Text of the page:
Consumers want more indicators of message legitimacy.
Almost 60 percent of consumers say email they receive from businesses are more targeted and relevant than messages received from the same companies one year ago, according to a study Bigfoot Interactive/RoperRSW study.
Responding to a related question, slightly over half of survey participants (53 percent) strongly or somewhat agreed email they receive is "usually targeted to my needs and interests."
The survey results indicate the progress at least some email marketers have made crafting and targeting messaging to meet consumer preferences, said Al DiGuido, chief executive of Bigfoot Interactive.
The nationally representative study polled American adults 18 years or older with home Internet access. Between February 18-20, 537 phone interviews were conducted with 260 women and 277 men.
Despite positive marks for relevancy, consumers appear to want more robust attention placed on email authentication by ISPs and email providers. Approximately 89 percent of strongly or somewhat agreed they would like their email service to include an icon that indicates email messages are authenticated as coming from a legitimate or trusted sender.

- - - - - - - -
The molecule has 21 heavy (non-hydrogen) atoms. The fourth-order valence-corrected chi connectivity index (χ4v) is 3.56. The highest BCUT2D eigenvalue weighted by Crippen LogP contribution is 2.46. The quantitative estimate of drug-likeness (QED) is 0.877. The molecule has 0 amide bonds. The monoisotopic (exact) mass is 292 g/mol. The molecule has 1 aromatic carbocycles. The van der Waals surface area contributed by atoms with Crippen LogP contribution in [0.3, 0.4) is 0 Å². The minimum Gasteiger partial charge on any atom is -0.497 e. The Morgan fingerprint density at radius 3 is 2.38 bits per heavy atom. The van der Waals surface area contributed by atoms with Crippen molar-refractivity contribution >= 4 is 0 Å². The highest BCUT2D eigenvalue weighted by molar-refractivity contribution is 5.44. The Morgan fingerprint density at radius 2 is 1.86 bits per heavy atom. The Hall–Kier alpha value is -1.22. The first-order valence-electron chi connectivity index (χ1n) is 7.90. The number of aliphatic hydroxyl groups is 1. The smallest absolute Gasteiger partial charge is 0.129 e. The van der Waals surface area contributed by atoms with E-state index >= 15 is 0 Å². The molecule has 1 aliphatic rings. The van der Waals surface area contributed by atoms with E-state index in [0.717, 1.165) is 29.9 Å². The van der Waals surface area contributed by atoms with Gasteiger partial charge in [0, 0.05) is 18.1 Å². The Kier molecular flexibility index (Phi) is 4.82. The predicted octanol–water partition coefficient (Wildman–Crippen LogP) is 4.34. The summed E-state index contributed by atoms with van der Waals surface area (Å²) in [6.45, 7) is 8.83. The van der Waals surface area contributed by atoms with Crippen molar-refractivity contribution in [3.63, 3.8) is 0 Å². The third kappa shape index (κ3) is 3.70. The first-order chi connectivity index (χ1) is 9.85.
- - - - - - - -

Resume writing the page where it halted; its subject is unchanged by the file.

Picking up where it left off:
The study also found an overwhelming majority of Internet users are looking for help in unsubscribing from email lists. Over 85 percent of respondents strongly or somewhat agreed their email provider should provide an unsubscribe option that would safely remove them from unwanted lists.
Respondents were divided about whether the last four digits of their credit card number should be included in email messages as way of validating the message came from their credit card provider. Approximately 54 percent of respondents disagreed the technique would be a desirable way to ensure legitimacy. On the flip side, 42 percent were in favor of the idea.
DiGuido stressed continued improvement in meeting consumer needs isn't a technology issue alone, but also an education task.
"While we emphasize the need for continued momentum on the technological front -- including authentication, accreditation, and reputation solutions, the importance of education can not be understated," DiGuido said. "We must focus even more energy and resources on teaching consumers about how to identify and distinguish between legitimate email and fraud in concert with other industry efforts."
With the array of obstacles that make it more difficult for email marketers to deliver messages into addressees' inboxes, and get them open and read, speculation about using RSS feeds as a supplement or alternative to email has percolated.
Yet a recent JupiterResearch study found implementation of RSS as a marketing tool remains more a concept than a widespread practice. Only 20 percent of marketers plan to deploy an RSS marketing campaign over the next 12 months.
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